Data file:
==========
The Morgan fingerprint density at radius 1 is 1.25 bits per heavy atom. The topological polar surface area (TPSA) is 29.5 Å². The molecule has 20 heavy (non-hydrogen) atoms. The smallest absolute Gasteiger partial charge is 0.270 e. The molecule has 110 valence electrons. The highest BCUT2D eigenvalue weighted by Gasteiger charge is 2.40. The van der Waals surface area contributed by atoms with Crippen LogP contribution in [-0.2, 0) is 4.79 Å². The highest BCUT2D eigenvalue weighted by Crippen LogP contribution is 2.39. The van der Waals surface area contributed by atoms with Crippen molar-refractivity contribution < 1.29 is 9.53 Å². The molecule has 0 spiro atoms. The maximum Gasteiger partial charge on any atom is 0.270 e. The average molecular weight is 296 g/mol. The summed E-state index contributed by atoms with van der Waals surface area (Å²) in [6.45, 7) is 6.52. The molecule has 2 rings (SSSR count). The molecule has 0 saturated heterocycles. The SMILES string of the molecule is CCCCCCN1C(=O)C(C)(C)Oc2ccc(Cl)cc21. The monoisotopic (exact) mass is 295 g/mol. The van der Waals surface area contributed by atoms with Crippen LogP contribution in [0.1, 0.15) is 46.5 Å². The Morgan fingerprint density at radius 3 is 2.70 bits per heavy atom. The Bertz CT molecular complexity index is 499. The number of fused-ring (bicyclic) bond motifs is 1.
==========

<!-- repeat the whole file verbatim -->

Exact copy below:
The Morgan fingerprint density at radius 1 is 1.25 bits per heavy atom. The topological polar surface area (TPSA) is 29.5 Å². The molecule has 20 heavy (non-hydrogen) atoms. The smallest absolute Gasteiger partial charge is 0.270 e. The molecule has 110 valence electrons. The highest BCUT2D eigenvalue weighted by Gasteiger charge is 2.40. The van der Waals surface area contributed by atoms with Crippen LogP contribution in [-0.2, 0) is 4.79 Å². The highest BCUT2D eigenvalue weighted by Crippen LogP contribution is 2.39. The van der Waals surface area contributed by atoms with Crippen molar-refractivity contribution < 1.29 is 9.53 Å². The molecule has 0 spiro atoms. The maximum Gasteiger partial charge on any atom is 0.270 e. The average molecular weight is 296 g/mol. The summed E-state index contributed by atoms with van der Waals surface area (Å²) in [6.45, 7) is 6.52. The molecule has 2 rings (SSSR count). The molecule has 0 saturated heterocycles. The SMILES string of the molecule is CCCCCCN1C(=O)C(C)(C)Oc2ccc(Cl)cc21. The monoisotopic (exact) mass is 295 g/mol. The van der Waals surface area contributed by atoms with Crippen LogP contribution in [0.1, 0.15) is 46.5 Å². The Morgan fingerprint density at radius 3 is 2.70 bits per heavy atom. The Bertz CT molecular complexity index is 499. The number of fused-ring (bicyclic) bond motifs is 1.